Quiet – The power of Introverts

I’ve always been an introvert, so this book immediately caught my attention. In fact, from a recent Myers-Briggs personality test I took discovered that I’m an INFP (Introversion, Intuition, Feeling, Perception). If you haven’t already, I recommend taking the test (free online) before reading this book. It’s amazing how accurate it was, at least for me.

Anyway, about the book: Quiet. Author Susan Cain brings to light the differences between introverts and extroverts in terms of brain chemistry, leadership, and social relationships. One compelling segment involves the differences in dopamine-processing between the brain of an introvert versus an extrovert.

At various points Cain accompanies her reflections with well-documented studies and makes the reader participate through true stories and personal anecdotes. I can personally relate I have always had few friends. For many years this filled me with bitterness… but I realize now that it is my nature, that I would rather cultivate one or two meaningful relationships than have a multitude of superficial ones. Quality over quantity.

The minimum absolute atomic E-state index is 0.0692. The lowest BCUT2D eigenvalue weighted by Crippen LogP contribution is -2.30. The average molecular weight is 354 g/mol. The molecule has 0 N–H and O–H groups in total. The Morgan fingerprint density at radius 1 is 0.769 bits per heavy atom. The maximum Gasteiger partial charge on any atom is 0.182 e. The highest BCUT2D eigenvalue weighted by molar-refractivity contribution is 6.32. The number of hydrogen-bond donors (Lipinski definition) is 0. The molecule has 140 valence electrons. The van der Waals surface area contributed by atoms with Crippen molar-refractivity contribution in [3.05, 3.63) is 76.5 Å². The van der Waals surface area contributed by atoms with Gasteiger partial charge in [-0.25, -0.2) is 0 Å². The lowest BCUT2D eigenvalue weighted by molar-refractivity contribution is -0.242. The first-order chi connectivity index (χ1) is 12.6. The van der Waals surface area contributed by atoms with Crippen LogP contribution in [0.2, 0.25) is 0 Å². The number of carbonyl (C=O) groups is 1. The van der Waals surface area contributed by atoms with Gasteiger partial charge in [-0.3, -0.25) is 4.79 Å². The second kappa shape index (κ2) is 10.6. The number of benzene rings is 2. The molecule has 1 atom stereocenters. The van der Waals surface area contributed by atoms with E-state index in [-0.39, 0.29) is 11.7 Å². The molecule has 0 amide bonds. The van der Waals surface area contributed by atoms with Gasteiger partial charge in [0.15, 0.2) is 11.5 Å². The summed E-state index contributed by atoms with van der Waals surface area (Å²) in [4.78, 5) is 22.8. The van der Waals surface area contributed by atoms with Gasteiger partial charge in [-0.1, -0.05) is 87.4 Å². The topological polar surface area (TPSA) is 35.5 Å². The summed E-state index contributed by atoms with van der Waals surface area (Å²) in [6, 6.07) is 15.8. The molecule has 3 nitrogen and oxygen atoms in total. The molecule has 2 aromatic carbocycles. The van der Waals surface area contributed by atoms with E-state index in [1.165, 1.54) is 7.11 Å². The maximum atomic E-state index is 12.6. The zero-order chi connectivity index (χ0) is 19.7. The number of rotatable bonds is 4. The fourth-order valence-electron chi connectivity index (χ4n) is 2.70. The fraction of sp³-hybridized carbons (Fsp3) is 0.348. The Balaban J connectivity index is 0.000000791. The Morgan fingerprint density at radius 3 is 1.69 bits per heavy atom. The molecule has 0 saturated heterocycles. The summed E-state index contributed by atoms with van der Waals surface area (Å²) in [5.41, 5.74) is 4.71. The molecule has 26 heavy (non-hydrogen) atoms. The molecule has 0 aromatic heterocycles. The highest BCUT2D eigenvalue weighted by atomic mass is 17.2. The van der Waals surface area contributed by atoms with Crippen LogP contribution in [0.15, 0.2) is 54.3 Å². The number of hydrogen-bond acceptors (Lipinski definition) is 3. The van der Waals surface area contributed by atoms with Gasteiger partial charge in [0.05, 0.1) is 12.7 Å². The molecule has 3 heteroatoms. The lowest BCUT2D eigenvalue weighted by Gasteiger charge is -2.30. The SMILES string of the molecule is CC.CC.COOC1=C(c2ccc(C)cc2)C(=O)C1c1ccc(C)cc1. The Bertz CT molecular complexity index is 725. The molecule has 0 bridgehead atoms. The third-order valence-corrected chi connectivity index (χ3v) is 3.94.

I greatly appreciated Cain’s sensitivity in dealing with emotions and social relationships. In Quiet, she invites you to accept the introversion within you: to embrace it totally and make it a symbol, valuing its positive sides. The next generation of introverts can and should grow in their awareness of their own strength. Susan Cain’s book is important because it works an imperceptible change within us: it helps us to look with pride at what until yesterday we called a defect. It opens our eyes and moves us to tears.

Here is a beautiful speech Susan gave to the TED that sums up the entire philosophy of Quiet:

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